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Environmental Influences on Growth and Reproduction of Invasive Commelina benghalensis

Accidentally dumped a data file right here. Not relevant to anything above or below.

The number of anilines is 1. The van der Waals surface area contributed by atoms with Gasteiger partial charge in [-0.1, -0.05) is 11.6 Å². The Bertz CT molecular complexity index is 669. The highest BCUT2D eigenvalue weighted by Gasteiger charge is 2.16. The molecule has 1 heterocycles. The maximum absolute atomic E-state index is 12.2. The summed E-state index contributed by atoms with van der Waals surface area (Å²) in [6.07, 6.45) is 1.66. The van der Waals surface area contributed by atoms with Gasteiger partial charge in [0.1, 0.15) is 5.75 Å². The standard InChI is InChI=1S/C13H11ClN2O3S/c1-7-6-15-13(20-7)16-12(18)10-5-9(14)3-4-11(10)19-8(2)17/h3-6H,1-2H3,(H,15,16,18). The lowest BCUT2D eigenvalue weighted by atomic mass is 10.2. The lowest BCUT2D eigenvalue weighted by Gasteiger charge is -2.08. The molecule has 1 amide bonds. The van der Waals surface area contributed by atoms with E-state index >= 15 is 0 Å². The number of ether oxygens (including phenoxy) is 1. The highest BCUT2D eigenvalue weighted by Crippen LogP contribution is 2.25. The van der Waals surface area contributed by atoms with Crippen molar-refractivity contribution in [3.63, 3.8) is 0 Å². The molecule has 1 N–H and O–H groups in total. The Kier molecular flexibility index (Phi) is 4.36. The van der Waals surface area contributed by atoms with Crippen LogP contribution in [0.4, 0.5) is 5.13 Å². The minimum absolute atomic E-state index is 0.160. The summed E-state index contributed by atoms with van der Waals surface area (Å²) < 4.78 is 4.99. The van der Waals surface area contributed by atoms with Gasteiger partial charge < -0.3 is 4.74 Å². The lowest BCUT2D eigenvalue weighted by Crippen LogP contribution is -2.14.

Commelina benghalensis (Benghal dayflower) is a noxious weed that is invading agricultural systems in the southeastern United States. We investigated the influences of nutrition, light, and photoperiod on growth and reproductive output of C. benghalensis. In the first experimental series, plants were grown under high or low soil nutrition combined with either full light or simulated shade. Lowered nutrition strongly inhibited vegetative growth and aboveground spathe production. Similar but smaller effects were exerted by a 50% reduction in light, simulating conditions within a developing canopy. In the second series of experiments, C. benghalensis plants were exposed to different photoperiod conditions that produced short- and long-day plants growing in similar photosynthetic periods. A short-day photoperiod decreased time to flowering by several days and led to a 40 to 60% reduction in vegetative growth, but reproduction above and below ground was unchanged. Collectively, the results indicate that (1) fertility management in highly weathered soils may strongly constrain competitiveness of C. benghalensis; (2) shorter photoperiods will limit vegetative competitiveness later in the growing seasons of most crops; and (3) the high degree of reproductive plasticity and output possessed by C. benghalensis will likely cause continual persistence problems in agricultural fields.
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